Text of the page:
A Switchboard Operator
My father, Donald Sheldon Overturf, spent his entire life in the field of education, first as a teacher of journalism and English and as a high school basketball and football coach, then as an administrator at the junior college level, the college level, and the university level. 1
In August of 1949, we moved to a small town in southwest New Mexico when I was almost four years old. My dad took on the positions of Registrar and Dean of Men at New Mexico Western College. His office was full of interesting machines and gadgets, and I always enjoyed going there to look at everything.
One of the special machines in his office was called an auto-typist. When prospective students wrote to the college with the same types of questions, my father realized that it would be easy to have pre-written answers prepared for these repeating questions. So he purchased for his office an auto-typist. Paragraphs could be typed into the auto-typists' "memory bank" and then when a letter was being written to a new student with specific questions, the appropriate paragraphs could be typed in a letter to provide a response. Check out this page for further information about this machine.
I never got to use the auto-typist but I watched Dad use it. He showed me how he could tell the typewriter what paragraphs to type. And then we stood and watched the typewriter keys move as though Harvey himself were typing. 2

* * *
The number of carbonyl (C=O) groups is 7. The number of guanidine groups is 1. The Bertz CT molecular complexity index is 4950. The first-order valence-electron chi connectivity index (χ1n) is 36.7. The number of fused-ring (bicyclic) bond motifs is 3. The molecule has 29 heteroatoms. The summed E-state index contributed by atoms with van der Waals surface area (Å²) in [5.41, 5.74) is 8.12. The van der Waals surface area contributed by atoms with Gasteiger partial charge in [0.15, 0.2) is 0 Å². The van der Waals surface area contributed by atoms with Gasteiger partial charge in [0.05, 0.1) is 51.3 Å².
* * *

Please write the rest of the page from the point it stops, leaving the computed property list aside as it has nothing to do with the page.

Although I didn't get to use the auto-typist, one summer I did get to operate the college switchboard (which was also in my dad's office). The college had its own number — all calls to the college went through the switchboard. I would answer by saying, "Good morning. New Mexico Western College. How can I help you?"
I had access to every phone on campus through the switchboard. The person calling would give me a name, either of a professor, an administrator, or a student — or they would just ask to talk to a particular department or dorm. Sometimes they might even know the extension number they needed. If it was a student, I would check their class schedule as well as what dorm they were in. Then I would call the dorm or the phone nearest the classroom he/she was in — but this was done only in emergencies. Otherwise, I would leave a message at the dorm for the student to "call home" or whatever message it would be.
A Lowly Typist in a Typing Pool — but helping to Land a Man on the Moon
I graduated from university with a degree in education in 1966. To tell you about my summer job in San Diego, I first have to tell you about my romance with my future husband, Bob Ingraham, who is the reason why I went to San Diego.
Bob and I grew up in the same small town in New Mexico. He had been friends with my brother. He was two years ahead of me in school and I didn't really pay much attention to him, nor he to me. We dated others and never seriously considered the other as a future life-partner. Bob joined the Navy and left; my life continued on. But, one day he came home and stopped by our house to visit my brother. My brother was not there, but I was. For the first time: I saw Bob Ingraham in a different light.
He didn't ask me out during that week he was home on leave, but within a few months I got up the courage to write to him. He was a Navy corpsman, assigned to the marines, and on his way to Vietnam. My first thought was that perhaps I could just help him to remember home and what he could return to some day.